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Nasa to send spacecraft to Saturn’s largest moon Titan

The Dragonfly mission will search for ‘the building blocks of life’.

An artist’s impression shows multiple views of the Dragonfly lander (Nasa/AP)
An artist’s impression shows multiple views of the Dragonfly lander (Nasa/AP)

Nasa will send a spacecraft to explore the surface of Saturn’s largest moon Titan and search for “the building blocks of life”, the space agency has revealed.

The Dragonfly mission, part of Nasa’s New Frontiers programme, will launch in 2026 and arrive at Titan in 2034.

It marks the first time Nasa will fly a multi-rotor driven vehicle for science on another planet.

Announcing the mission, Jim Bridenstine, Nasa administrator, said the space agency was “pushing the boundaries of human knowledge and expanding the limits of technology”.

He added: “Dragonfly will be the first drone lander with the capability to fly over 100 miles through Titan’s thick atmosphere.

“Titan is unlike any other place in our solar system and the most comparable to early Earth.

“The instruments on board will help us investigate organic chemistry, evaluate habitability and search for chemical signatures of past or even present life.

“This revolutionary mission would have been unthinkable just a few short years ago.”

According to Nasa, Titan is a “unique, richly organic world”, which could provide clues as to how life arose on Earth.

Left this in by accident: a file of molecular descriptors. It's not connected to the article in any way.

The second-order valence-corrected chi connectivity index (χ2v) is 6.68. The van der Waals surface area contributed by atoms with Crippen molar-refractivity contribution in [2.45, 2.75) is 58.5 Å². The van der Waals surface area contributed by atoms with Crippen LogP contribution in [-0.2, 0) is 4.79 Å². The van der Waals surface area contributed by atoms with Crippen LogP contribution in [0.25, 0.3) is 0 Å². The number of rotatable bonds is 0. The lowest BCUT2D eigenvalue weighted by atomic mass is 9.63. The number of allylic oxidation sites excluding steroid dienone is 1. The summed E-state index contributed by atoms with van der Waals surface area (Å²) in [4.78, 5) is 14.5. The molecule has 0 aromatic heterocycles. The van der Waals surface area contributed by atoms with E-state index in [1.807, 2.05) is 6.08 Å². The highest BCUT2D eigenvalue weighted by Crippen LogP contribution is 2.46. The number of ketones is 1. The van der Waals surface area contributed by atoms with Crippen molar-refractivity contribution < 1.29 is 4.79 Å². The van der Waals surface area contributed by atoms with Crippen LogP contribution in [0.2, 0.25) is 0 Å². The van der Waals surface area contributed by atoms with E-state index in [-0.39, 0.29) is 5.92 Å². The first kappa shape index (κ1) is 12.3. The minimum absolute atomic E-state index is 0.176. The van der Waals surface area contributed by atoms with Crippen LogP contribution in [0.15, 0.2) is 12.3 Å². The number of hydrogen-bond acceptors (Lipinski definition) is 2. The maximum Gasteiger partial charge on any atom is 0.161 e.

Larger than the planet Mercury, it is the second largest moon in the solar system, and is about 886 million miles away from the Sun.

Its surface temperature is around -179 degrees Celsius, with a surface pressure 50% higher than Earth’s.

It’s remarkable to think of this rotorcraft flying miles and miles across the organic sand dunes of Saturn’s largest moon. Thomas Zurbuchen

Dragonfly, which has eight rotors and flies like a large drone, will explore a range of environments on Titan.

The moon has a nitrogen-based atmosphere like Earth, but unlike our planet also has clouds and rain of methane.

According to Nasa, Titan’s weather and surface processes have complex organics, energy and water similar to those that may have kick-started life on Earth.

Dragonfly’s instruments will search for chemical evidence of past or existing life on the moon.

Thomas Zurbuchen, Nasa’s associate administrator for science, said: “Titan is unlike any other place in the solar system, and Dragonfly is like no other mission.

“It’s remarkable to think of this rotorcraft flying miles and miles across the organic sand dunes of Saturn’s largest moon, exploring the processes that shape this extraordinary environment.

“Dragonfly will visit a world filled with a wide variety of organic compounds, which are the building blocks of life and could teach us about the origin of life itself.”

Nasa said Dragonfly will first land on Titan’s “Shangri-La” dune fields, similar to those in Namibia in southern Africa, making short flights around the region and collecting samples, before progressing to the Selk impact crater.

The lander will eventually fly more than 108 miles, nearly double the distance travelled to date by all the Mars rovers combined.

Dragonfly is the latest in a series of missions under the New Frontiers programme, following on from the New Horizons mission to Pluto and the Kuiper Belt, the Juno mission to Jupiter and the OSIRIS-REx mission to the asteroid Bennu.

PA

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